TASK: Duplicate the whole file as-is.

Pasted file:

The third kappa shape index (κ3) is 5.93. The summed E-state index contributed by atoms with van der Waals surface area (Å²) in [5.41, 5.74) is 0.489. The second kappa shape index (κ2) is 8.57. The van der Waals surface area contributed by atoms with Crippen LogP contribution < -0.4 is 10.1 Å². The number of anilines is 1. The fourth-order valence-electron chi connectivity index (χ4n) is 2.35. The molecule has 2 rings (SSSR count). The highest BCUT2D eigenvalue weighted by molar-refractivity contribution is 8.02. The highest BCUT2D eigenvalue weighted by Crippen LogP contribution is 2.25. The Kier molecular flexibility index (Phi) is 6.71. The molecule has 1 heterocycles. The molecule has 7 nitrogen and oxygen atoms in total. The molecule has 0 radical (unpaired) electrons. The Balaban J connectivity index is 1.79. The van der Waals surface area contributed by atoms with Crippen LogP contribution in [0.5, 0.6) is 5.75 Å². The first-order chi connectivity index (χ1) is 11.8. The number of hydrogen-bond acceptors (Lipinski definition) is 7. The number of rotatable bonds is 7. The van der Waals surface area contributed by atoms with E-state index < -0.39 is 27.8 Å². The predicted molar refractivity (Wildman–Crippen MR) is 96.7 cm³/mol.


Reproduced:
The third kappa shape index (κ3) is 5.93. The summed E-state index contributed by atoms with van der Waals surface area (Å²) in [5.41, 5.74) is 0.489. The second kappa shape index (κ2) is 8.57. The van der Waals surface area contributed by atoms with Crippen LogP contribution < -0.4 is 10.1 Å². The number of anilines is 1. The fourth-order valence-electron chi connectivity index (χ4n) is 2.35. The molecule has 2 rings (SSSR count). The highest BCUT2D eigenvalue weighted by molar-refractivity contribution is 8.02. The highest BCUT2D eigenvalue weighted by Crippen LogP contribution is 2.25. The Kier molecular flexibility index (Phi) is 6.71. The molecule has 1 heterocycles. The molecule has 7 nitrogen and oxygen atoms in total. The molecule has 0 radical (unpaired) electrons. The Balaban J connectivity index is 1.79. The van der Waals surface area contributed by atoms with Crippen LogP contribution in [0.5, 0.6) is 5.75 Å². The first-order chi connectivity index (χ1) is 11.8. The number of hydrogen-bond acceptors (Lipinski definition) is 7. The number of rotatable bonds is 7. The van der Waals surface area contributed by atoms with E-state index < -0.39 is 27.8 Å². The predicted molar refractivity (Wildman–Crippen MR) is 96.7 cm³/mol.